Record Crowds Flock to See Ancient, Tiny Bird

Painting by Carel Fabritius

Record Crowds Flock to See Ancient, Tiny Bird

‘Goldfinch’ painting draws visitors to normally sleepy New York City museum.

 

By Alisa Opar
Published: 11/26/2013

An ancient little bird is drawing huge crowds to a typically sleepy museum in New York City.

The obvious star of the Frick's exhibition is Vermeer's Girl with a Pearl Earring. The masterpiece, after all, inspired Tracy Chevalier's New York Times bestselling novel, which was made into a movie starring Scarlett Johansson and Colin Firth.

But Girl is in something of a popularity contest with a lesser-known work, The Goldfinch, by Carel Fabritius. The 1654 oil painting is a mere 13 1/4 x 9 inches.

"People are coming to see the Fabritius, most definitely," Heidi Rosenau, the museum's head of media relations and marketing. The Frick has had about 70,000 visitors since the show opened five weeks ago, a "massive" number for one of the city's quieter institutions.

Visitors have been clustering around the painting, says Rosenau, but the real proof of its popularity comes from the museum gift shop. "For every 1,000 Vermeer/Girl with a Pearl Earring postcards we sell, we also sell 800 Goldfinch cards, and that came as a surprise."

Much of the allure is likely thanks to a new novel about the painting. Donna Tartt's The Goldfinch is fictional account of a young boy who steals the painting from the Met after a terrorist attack. The book--currently number five on the New York Times best seller list for hardcover fiction--happened to hit the market the same day that the exhibition opened.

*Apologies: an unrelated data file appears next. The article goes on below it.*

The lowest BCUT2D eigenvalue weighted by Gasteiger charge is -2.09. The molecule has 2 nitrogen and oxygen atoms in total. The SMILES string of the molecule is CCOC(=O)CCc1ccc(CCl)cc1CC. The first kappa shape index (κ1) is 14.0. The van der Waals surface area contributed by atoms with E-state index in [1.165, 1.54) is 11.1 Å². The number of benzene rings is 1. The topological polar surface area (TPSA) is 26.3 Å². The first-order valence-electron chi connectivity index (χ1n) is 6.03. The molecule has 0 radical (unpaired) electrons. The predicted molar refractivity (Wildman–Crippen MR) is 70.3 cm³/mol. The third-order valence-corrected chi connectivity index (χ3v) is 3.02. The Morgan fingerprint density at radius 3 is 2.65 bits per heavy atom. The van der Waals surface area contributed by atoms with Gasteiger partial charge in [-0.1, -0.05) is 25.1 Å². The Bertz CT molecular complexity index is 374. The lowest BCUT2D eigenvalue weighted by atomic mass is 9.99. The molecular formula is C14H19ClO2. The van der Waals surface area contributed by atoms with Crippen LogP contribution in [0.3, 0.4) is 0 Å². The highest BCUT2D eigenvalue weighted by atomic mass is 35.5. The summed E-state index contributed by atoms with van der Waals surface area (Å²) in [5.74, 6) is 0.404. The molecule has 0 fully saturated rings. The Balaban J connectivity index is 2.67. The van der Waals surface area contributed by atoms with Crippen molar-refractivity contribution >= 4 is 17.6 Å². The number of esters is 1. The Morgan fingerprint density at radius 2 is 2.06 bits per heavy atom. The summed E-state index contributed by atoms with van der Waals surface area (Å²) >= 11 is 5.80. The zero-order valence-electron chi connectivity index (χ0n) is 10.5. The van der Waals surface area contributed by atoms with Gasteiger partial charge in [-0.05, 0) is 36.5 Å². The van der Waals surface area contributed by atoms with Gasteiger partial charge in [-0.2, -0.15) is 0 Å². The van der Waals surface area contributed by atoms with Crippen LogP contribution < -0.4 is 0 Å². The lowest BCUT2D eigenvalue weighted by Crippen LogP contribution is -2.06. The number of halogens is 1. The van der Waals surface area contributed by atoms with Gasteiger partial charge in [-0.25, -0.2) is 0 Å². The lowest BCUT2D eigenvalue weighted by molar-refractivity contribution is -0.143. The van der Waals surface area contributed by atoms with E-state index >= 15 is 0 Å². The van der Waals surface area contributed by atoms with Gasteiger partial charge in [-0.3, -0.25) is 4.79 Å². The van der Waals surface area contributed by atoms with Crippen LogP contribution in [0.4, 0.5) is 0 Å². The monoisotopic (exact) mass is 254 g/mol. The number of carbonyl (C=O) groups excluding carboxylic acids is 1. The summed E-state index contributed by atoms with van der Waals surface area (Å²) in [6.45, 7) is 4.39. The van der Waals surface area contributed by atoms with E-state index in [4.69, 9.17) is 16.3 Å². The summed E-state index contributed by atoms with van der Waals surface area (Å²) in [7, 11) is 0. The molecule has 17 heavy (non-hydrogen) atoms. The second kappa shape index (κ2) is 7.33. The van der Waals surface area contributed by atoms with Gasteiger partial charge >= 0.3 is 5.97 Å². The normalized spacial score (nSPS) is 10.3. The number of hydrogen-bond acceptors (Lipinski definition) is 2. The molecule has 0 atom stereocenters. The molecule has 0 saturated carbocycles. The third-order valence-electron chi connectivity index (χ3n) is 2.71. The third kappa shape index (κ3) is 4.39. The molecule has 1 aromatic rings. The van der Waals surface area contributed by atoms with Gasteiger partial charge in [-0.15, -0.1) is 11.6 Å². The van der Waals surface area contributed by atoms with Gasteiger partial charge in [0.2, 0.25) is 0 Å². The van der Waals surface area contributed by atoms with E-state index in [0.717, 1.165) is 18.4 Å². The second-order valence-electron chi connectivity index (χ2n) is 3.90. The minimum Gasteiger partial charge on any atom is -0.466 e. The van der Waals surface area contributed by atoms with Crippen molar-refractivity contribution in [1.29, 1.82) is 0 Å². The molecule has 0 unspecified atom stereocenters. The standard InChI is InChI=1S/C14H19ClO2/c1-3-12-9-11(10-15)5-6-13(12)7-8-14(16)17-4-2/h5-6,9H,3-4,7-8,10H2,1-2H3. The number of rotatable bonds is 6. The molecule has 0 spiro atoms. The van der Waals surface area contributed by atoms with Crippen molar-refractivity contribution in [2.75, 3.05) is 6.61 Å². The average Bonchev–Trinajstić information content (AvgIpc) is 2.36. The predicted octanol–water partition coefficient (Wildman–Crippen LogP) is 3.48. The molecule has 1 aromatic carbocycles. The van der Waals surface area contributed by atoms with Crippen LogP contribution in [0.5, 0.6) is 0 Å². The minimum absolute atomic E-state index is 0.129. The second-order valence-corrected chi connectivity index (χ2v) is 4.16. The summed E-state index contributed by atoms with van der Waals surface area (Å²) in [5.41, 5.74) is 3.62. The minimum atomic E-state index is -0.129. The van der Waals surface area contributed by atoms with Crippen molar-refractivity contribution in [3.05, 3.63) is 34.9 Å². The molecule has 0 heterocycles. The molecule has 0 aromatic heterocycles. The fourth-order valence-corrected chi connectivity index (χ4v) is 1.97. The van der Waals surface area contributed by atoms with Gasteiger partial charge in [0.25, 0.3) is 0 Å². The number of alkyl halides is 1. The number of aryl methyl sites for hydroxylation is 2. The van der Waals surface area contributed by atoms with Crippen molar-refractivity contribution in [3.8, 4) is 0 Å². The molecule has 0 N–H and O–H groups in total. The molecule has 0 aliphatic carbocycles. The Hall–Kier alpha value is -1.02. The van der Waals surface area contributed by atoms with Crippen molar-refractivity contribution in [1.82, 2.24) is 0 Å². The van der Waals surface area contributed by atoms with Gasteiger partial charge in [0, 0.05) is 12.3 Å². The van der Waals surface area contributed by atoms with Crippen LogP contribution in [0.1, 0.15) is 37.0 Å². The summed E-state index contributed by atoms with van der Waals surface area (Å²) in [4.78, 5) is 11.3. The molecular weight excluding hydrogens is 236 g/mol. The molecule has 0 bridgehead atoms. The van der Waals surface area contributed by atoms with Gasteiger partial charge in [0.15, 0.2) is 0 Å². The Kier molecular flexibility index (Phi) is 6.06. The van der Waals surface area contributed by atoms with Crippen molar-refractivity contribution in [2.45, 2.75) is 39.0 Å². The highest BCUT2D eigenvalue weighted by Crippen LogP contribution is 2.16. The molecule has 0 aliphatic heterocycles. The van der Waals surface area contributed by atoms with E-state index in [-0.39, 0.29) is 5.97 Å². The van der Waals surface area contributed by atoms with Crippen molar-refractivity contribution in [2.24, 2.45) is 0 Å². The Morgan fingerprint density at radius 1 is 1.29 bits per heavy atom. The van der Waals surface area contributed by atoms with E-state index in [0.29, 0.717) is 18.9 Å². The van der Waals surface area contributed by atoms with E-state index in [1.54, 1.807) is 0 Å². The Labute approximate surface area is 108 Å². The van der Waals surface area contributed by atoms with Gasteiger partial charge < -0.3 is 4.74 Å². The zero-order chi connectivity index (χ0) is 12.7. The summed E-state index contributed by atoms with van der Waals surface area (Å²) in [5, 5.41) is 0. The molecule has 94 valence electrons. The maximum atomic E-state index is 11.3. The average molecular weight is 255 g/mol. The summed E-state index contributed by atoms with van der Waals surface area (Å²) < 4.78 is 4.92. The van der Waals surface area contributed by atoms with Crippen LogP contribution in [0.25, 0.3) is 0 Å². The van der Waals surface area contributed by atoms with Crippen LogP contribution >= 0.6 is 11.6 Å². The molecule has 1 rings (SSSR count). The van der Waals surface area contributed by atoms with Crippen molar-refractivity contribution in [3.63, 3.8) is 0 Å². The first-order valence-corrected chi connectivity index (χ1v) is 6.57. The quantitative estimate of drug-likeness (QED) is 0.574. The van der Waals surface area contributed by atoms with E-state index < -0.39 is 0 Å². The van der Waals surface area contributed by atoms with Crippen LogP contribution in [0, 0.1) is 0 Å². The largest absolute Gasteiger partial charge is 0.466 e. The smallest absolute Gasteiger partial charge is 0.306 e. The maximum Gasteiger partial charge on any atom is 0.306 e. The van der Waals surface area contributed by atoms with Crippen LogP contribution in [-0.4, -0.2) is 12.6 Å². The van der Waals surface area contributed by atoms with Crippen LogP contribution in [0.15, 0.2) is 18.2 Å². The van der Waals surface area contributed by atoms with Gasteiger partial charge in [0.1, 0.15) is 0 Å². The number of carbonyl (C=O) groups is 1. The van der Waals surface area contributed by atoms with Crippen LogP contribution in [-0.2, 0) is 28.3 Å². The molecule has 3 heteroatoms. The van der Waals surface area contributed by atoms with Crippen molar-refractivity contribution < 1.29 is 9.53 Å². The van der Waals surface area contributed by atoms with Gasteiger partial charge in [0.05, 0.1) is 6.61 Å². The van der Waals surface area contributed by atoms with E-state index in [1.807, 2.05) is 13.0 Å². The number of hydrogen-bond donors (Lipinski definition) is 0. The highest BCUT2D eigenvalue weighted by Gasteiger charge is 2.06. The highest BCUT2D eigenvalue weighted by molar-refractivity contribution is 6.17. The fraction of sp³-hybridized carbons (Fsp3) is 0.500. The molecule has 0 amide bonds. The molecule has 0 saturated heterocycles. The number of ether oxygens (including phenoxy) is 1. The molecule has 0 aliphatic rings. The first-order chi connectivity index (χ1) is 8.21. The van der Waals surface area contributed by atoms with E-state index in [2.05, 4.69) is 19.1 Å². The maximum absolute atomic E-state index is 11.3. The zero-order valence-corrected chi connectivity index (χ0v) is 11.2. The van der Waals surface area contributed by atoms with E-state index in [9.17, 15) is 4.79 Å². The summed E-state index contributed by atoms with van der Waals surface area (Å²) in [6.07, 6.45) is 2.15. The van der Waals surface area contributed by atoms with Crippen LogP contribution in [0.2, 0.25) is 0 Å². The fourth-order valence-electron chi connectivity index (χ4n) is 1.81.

"The coincidental fact that Donna Tartt's book is also out this fall definitely helped connect the show a large number of her fans," says Rosenau.

The show, Vermeer, Rembrandt, and Hals: Masterpieces of Dutch Painting from the Mauritshuis, runs to January 19, 2014.

And for anyone interested in seeing the 350-year-old masterpiece's real-life counterpart today, the bird winters in mainland Europe and resides throughout much of western Eurasia. If you catch sight of a chick, it won't match Fabritius' rendering--the unmistakable vibrant red, black, and white coloration on its head only appears after the juvenile's first molt.

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Alisa Opar

Alisa Opar is the articles editor at Audubon magazine. Follow her on Twitter @alisaopar.

Type: Author | From: Audubon Magazine